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  • p.cabral
    Reply to Newspaper advertising strategies, to get clientes.
    p.cabral
    But, if your market, don't use internet too often,
    do you still believe thats the best strategy to get the same people to advertise on a newspaper?

    thanks
    Today, 05:54 PM
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    Reply to RGB or HEX values to Pantone?
    Designia
    They have nothing at all that was designed in the Pantones? A pdf or an .eps? Illustrator has a CMYK to Pantone add on filter I got at the Adobe excahnge years ago that didn't work too badly....
    Today, 05:29 PM
  • Designia
    Reply to Newspaper advertising strategies, to get clientes.
    Designia
    Ugh, newspapers are in a brutal nosedive they're never gonna come out of as long as these huge companies keep gobbling them up. No customer or community loyalty. I just had a few reports done comparing...
    Today, 05:25 PM
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    bahmaine
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  • p.cabral
    Newspaper advertising strategies, to get clientes.
    p.cabral
    Hi there,
    Iam working on a nacional weekly newspaper,with 67.000 prints a week,and i want to start an advertising strategy,
    to get more clients to advertise on our newspaper.

    ...
    Today, 05:14 PM
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  • Is there a valid way to do this?

    Hi folks,

    I haven't done much work on the web so some of my memories of CSS has faded a bit. I downloaded a copy of the css zen garden's exercise to refresh my memory.

    I got everything to work, but one tag does not validate

    Code:
    html {
    overflow-x: hidden
    }
    Is there any way to do this that adheres to the CSS 2.1 specification, or is there another way I can do this to prevent a horizontal scroll bar when an image is larger than the desired width of the window (and thus causes a horizontal scroll bar?)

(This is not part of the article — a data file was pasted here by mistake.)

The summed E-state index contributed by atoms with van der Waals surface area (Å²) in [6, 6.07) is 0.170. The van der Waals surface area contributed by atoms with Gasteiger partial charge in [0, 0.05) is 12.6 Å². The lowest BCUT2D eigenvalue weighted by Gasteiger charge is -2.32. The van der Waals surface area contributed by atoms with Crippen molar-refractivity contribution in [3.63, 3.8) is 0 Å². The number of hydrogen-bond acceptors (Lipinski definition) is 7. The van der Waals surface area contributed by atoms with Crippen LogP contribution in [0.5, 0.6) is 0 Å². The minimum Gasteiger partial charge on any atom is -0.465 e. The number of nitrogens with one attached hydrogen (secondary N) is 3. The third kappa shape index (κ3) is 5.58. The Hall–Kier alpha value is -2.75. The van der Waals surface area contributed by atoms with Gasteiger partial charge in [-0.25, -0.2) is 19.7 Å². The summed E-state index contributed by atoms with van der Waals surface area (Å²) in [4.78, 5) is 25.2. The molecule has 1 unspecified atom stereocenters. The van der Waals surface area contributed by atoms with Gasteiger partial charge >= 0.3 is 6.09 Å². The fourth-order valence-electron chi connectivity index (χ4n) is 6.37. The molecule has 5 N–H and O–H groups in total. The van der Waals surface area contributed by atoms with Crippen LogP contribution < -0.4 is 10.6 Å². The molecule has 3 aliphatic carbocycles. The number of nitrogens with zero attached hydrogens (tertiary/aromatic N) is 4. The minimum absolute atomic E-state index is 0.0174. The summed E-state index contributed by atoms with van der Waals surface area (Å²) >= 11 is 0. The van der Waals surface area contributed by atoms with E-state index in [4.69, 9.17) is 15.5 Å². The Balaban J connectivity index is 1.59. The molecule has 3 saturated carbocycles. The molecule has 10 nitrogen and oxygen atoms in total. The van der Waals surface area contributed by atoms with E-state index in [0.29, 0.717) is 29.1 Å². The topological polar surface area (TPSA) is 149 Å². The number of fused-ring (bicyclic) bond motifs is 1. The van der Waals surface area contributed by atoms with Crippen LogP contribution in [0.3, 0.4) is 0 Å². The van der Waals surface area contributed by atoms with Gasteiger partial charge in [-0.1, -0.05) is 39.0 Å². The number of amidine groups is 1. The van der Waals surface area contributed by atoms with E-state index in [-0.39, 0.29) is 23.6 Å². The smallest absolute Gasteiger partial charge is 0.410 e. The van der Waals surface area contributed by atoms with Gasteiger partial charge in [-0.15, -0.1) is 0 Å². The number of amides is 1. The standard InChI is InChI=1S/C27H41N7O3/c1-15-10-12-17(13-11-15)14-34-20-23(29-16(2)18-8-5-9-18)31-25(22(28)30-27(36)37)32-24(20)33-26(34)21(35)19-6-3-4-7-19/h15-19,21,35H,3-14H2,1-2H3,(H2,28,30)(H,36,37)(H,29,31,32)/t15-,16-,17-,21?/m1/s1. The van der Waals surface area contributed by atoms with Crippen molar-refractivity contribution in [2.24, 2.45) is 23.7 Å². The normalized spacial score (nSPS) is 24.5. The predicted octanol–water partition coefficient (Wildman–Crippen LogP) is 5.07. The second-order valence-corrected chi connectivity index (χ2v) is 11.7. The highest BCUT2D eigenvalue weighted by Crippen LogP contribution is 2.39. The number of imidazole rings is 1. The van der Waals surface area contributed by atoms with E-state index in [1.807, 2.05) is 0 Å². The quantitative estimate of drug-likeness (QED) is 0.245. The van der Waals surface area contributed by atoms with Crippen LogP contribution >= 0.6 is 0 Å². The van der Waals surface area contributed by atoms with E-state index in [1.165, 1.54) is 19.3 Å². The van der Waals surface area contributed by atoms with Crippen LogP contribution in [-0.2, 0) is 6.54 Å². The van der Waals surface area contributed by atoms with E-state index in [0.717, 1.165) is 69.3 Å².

• #2
    overflow-x is css 3, it needs to be just overflow: hidden and you need to specify a size of some sort (75% of width or 500px or something)

    it should be in a div, but you could do it in body { not in the html {

    Comment


    • #3
      Thanks for your reply Aestuo

      I tried using the overflow: hidden property originally on the div but it seems to have no effect when I do that to the div itself. For reference:

      Code:
      <div id="extraDiv1"><span></span></div>
      And the CSS applied to it:

      Code:
      div#extraDiv1 {
          margin-left: 5%;
          position: absolute;
          top: 0;
          z-index: -1;
          overflow: hidden;
          background-image:url(images/ss36-hires.jpg);
          background-position: 600px 0px;
          width: 1600px;
          height: 681px;
      
          }
      
      #extraDiv1 span {
          display: none;
          }
      How do I specify a width or height for the CSS 2.1 version of overflow? It doesn't seem to accept any given values.

      Comment


      • #4